River Access Tips

The Kaw is a big riverFishing

Beginning paddlers should not be on the river when the water flow is above 5000 cubic feet per second (cfs)

There are several dams, weirs and hazards on the Kaw

Check the locations on our River Access map, they are marked with red triangles. If you click on the marker you can get more information about the structure, and if you zoom in on the map you can get more detail (you can use satellite view to see an aerial photo of the area).  Paddling close to and/or portaging any dam or hazard is an activity for experienced paddlers who have scouted the hazard and have the skills and boating experience necessary to safely negotiate these parts of the river.
  • River Mile 87 The Topeka Water Department Dam (pictured above) – You must portage on the left bank of the river. There are two access ramps on the left (north) bank.  One is above the dam, the other is just below the dam.  There is a concrete portage trail running along the river between the two ramps.  Paddling through the low water notch is extremely dangerous and several deaths have occurred at this location.  An effort to make this area more recreationally friendly is in progress – see Fix the Topeka Dam.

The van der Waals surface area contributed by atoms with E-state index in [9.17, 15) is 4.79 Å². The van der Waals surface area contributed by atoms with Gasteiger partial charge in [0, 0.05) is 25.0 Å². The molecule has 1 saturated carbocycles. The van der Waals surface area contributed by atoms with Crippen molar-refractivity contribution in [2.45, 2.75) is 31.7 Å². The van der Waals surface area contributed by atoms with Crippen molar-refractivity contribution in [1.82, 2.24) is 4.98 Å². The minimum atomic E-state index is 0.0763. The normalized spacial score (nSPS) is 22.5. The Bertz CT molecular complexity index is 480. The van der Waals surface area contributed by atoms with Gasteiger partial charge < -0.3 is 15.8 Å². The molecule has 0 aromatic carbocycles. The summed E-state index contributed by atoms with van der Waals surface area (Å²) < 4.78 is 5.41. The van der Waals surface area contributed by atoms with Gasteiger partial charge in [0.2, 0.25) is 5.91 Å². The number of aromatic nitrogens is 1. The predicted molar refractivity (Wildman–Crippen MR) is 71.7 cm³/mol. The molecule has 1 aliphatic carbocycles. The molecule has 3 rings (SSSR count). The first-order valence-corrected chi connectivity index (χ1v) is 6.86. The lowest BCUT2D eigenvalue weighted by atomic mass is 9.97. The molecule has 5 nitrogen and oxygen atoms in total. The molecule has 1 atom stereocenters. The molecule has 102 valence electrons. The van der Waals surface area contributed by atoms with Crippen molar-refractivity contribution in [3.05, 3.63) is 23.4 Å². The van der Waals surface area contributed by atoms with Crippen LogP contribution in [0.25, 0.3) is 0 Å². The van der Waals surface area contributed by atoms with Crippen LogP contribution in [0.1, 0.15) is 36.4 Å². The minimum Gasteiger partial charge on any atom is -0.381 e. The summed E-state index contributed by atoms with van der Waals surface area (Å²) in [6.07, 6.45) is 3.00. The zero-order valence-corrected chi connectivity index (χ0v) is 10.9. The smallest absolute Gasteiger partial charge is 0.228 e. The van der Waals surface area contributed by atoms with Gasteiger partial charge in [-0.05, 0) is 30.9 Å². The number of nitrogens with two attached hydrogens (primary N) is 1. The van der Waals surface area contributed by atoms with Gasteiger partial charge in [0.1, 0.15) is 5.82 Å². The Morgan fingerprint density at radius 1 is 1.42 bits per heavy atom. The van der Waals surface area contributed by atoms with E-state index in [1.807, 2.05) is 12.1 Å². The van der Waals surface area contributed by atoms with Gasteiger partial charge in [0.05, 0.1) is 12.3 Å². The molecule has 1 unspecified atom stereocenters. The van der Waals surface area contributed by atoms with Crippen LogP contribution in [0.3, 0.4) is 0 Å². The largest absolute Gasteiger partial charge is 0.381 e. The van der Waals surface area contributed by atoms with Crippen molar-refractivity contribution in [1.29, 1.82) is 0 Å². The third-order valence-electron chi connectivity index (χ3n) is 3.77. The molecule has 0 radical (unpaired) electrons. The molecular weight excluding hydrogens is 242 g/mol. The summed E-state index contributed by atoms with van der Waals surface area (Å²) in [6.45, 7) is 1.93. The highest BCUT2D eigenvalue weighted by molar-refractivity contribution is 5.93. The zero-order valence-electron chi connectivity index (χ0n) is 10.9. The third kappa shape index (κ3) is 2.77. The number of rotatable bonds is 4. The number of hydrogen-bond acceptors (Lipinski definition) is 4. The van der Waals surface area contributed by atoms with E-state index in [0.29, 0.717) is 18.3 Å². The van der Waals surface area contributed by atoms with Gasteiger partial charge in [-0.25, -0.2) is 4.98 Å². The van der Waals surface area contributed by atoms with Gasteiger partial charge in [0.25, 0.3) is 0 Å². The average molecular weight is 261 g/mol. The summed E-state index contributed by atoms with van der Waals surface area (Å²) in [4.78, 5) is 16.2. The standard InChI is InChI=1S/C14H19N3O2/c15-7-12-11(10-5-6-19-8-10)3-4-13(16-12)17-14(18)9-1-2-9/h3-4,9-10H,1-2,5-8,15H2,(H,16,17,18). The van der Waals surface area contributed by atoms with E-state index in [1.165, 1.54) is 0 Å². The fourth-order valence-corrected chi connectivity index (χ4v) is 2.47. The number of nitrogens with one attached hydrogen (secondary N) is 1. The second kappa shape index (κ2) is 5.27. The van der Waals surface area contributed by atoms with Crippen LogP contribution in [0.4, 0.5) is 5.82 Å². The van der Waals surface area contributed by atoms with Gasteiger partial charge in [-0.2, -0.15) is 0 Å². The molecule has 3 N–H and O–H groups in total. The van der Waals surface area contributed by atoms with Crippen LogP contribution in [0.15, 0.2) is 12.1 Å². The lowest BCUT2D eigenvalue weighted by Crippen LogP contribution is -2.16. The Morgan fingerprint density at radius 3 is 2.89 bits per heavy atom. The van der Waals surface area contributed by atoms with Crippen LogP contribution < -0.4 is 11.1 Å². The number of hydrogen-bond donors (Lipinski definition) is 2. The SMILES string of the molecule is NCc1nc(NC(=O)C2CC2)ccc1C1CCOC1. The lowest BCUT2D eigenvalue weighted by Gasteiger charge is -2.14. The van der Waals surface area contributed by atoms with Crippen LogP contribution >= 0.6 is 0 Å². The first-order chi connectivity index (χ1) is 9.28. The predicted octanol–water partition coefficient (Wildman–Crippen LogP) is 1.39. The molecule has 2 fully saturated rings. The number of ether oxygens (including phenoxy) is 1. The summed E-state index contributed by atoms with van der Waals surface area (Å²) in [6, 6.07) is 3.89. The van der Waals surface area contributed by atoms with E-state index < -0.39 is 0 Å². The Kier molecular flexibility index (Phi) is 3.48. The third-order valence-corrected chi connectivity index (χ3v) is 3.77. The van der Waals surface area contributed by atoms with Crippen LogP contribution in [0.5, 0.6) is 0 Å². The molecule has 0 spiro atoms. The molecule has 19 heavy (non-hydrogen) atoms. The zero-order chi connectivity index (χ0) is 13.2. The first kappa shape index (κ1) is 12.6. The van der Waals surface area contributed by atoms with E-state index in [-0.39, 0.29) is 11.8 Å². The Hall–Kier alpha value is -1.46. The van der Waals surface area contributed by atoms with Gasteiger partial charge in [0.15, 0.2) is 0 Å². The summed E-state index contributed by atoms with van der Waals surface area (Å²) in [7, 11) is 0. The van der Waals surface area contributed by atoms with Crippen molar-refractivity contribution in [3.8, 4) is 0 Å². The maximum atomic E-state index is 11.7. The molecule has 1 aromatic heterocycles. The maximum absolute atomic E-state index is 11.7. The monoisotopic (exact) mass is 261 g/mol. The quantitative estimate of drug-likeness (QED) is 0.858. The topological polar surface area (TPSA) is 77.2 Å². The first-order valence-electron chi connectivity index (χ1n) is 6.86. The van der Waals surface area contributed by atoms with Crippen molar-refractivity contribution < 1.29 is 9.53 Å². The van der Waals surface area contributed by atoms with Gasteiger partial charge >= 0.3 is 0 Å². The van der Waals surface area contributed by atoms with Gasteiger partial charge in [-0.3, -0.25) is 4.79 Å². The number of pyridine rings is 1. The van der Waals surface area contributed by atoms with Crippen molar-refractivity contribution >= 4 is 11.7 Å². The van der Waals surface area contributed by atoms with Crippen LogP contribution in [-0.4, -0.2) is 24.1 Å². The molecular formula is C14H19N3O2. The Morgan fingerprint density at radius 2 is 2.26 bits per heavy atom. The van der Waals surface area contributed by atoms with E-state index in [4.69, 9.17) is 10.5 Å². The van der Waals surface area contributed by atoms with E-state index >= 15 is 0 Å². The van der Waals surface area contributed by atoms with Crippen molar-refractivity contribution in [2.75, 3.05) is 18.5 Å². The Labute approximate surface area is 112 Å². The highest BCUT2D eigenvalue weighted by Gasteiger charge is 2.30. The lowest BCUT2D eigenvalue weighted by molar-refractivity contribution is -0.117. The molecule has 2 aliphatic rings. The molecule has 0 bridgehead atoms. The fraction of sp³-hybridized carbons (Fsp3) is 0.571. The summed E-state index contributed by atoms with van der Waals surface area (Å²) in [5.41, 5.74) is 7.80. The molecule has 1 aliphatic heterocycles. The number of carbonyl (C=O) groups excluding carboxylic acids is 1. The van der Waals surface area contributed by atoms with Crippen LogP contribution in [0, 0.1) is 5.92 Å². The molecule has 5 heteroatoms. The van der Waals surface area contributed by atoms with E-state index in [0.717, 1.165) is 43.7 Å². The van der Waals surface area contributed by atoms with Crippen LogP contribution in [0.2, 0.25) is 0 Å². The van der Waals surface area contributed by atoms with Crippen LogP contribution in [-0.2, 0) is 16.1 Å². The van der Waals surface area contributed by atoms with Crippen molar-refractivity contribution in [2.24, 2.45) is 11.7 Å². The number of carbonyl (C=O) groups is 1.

• River Mile 85.3 and River Mile 84.5 There are railroad bridges at these locations and each location has an old railroad bridge dropped into the river near the existing railroad bridge.  At low water you will see railroad ties sticking our of the water.  At each location, boaters should pass under the bridges on the right (south) bank for the best chance to avoid the dropped bridge.
  • River Mile 75  Low head dam next to the Tecumseh Power Plant is1.5 miles down river of the Seward Avenue Access in east Topeka.  Approach the dam slowly.  In high water you will float over the dam but in lower water you need to go over the dam on river left or in the middle of the river near a gravel bar.
  • River Mile 51 Bowersock Dam in Lawrence – You must take out of the river at Riverfront Park about one mile upstream from the dam and portage via vehicle to the 8th Street Access ramp about 2 miles to the southeast in north Lawrence below the dam.  Bowersock Mills and Power Company is currently building a new power plan on the north side of the river and portage around the dam is not possible.  Hopefully a portage path will be available after construction of the new power plant is complete.  For novice paddlers portage via vehicle from Riverfront Park is recommended at all times.
  • River Mile 15 The WaterOne Dam just east of I-435 – You must portage on the left bank of the river. The new portage path makes this portage doable for all levels of paddlers.

Wear a life jacket on the river